No one organization can deal with public health alone; but by partnering with the community and other organizations, the Global Health and Education Projects (GHEP) positions itself to have a profound impact worldwide, says Janna Murray of the University of South Florida, USA.
PUBLIC HEALTH is a complex term that takes on a wide variety of definitions. I believe that one of the best definitions of public health comes from the World Health Organization (WHO) which defines public health as “all organized measures (whether public or private) to prevent disease, promote health, and prolong life among the population as a whole” (WHO, 2015). WHO further emphasizes that public health encompasses the total system, including the conditions and policies that can have an effect on the disease.
There are many organizations that deal with the field of public health field. If you google the term “public health organizations” you are given thousands of results. These organizations range from federal, state, and local entities and universities to non-profit organizations. Achieving a “healthy” world requires the input and work from all these players. Global Health and Education Projects Inc. (GHEP) is one of these players. GHEP is a non-profit public health organization with a specific focus in global health with an emphasis on addressing and eliminating health inequalities as well as inequalities in education. The organization was founded by a group of experienced public health practitioners who are committed to aiding in the elimination of health disparities worldwide. GHEP has a number of programs that include both domestic and global public health and health research programs as well as youth education and development programs.
Based in Riverdale, Maryland the organization is heavily involved in the community, both locally and globally. A prime example of GHEP’s community involvement is the Health, Environmental Education and Awareness (HEEA) event that they are hosting on Saturday, June 13, 2015. Through its partnership with the local Riverdale community in Prince George’s County, Maryland, USA, and other partners, GHEP has organized a free community picnic and health educational event that is focused on increasing the community awareness of environmental health effects.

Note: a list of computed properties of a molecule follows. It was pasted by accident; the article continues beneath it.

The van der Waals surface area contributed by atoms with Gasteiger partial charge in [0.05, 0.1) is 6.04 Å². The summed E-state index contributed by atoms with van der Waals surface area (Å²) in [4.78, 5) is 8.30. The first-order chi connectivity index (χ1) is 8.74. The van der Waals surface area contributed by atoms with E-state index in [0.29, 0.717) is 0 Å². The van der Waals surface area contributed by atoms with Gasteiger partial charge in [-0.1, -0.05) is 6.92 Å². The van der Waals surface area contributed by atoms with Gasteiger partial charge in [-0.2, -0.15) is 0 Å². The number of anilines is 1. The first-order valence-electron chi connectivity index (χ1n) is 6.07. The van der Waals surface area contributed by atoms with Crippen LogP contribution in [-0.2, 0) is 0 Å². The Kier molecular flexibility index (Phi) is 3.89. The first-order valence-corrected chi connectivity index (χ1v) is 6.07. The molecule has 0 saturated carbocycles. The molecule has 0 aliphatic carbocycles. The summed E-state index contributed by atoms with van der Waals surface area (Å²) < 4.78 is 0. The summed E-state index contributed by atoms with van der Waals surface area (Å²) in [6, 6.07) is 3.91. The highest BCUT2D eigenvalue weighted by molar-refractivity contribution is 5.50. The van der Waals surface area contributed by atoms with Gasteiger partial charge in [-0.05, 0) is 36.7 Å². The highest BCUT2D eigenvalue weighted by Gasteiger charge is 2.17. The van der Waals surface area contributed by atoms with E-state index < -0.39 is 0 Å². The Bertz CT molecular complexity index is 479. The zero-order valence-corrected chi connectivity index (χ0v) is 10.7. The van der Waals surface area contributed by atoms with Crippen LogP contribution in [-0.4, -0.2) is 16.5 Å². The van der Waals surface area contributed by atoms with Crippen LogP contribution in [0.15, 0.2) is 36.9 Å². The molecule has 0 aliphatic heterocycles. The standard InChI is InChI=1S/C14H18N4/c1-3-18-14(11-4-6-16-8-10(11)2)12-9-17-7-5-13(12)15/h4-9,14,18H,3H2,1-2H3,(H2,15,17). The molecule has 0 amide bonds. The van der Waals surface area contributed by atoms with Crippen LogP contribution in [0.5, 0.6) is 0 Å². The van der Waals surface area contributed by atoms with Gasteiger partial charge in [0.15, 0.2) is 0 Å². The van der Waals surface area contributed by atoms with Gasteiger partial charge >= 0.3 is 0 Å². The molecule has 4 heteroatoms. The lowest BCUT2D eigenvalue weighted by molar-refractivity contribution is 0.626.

In addition to its health and educational programs, GHEP also publishes a peer-reviewed, free open access journal, the International Journal of MCH and AIDS (IJMA). IJMA focuses on maternal, infant, and child health and HIV/AIDS, especially in areas with significant health disparities such as low-income countries, and includes of variety of manuscripts types including original research, review articles, commentaries, etc. The journal’s editorial team is comprised of a number of experts in global health from all around the world from about 50 countries. One very interesting aspect of the IJMA is that it includes a mentoring program, the International Peer Mentoring Program (IPMP), which helps researchers and scientists from developing countries with manuscript development. Mentees are partnered with an experienced mentor that help them hone on their technical writing skills and address areas where they are lacking in order for them to be able to publish quality articles.
GHEP is an example of how complex the public health arena and how much work it takes to address the issue of public health. No one organization can deal with public health alone and by partnering with the community and other organizations GHEP has positioned itself to have a profound impact worldwide.
About the Author
Ms. Janna Murray is a candidate for a Master’s of Public Health in the College of Public Health at the University of South Florida, Florida, USA. She graduated from Georgia Institute of Technology, Atlanta, GA, USA, earning a Bachelor of Science in Biology. She was a research fellow at the US Centers for Disease Control and Prevention (CDC). Her time at the CDC sparked an interest in public health and epidemiology. At CDC, Janna learned the importance of public health, the impact of health disparities on a number of populations, and that collaboration across multiple institutions is key. On coming to GHEP, she says, “I am excited about my internship with GHEP because not only will it allow me to apply what I have learned during my studies to the real world, but I will be working with an institution with a focus on addressing health inequalities.“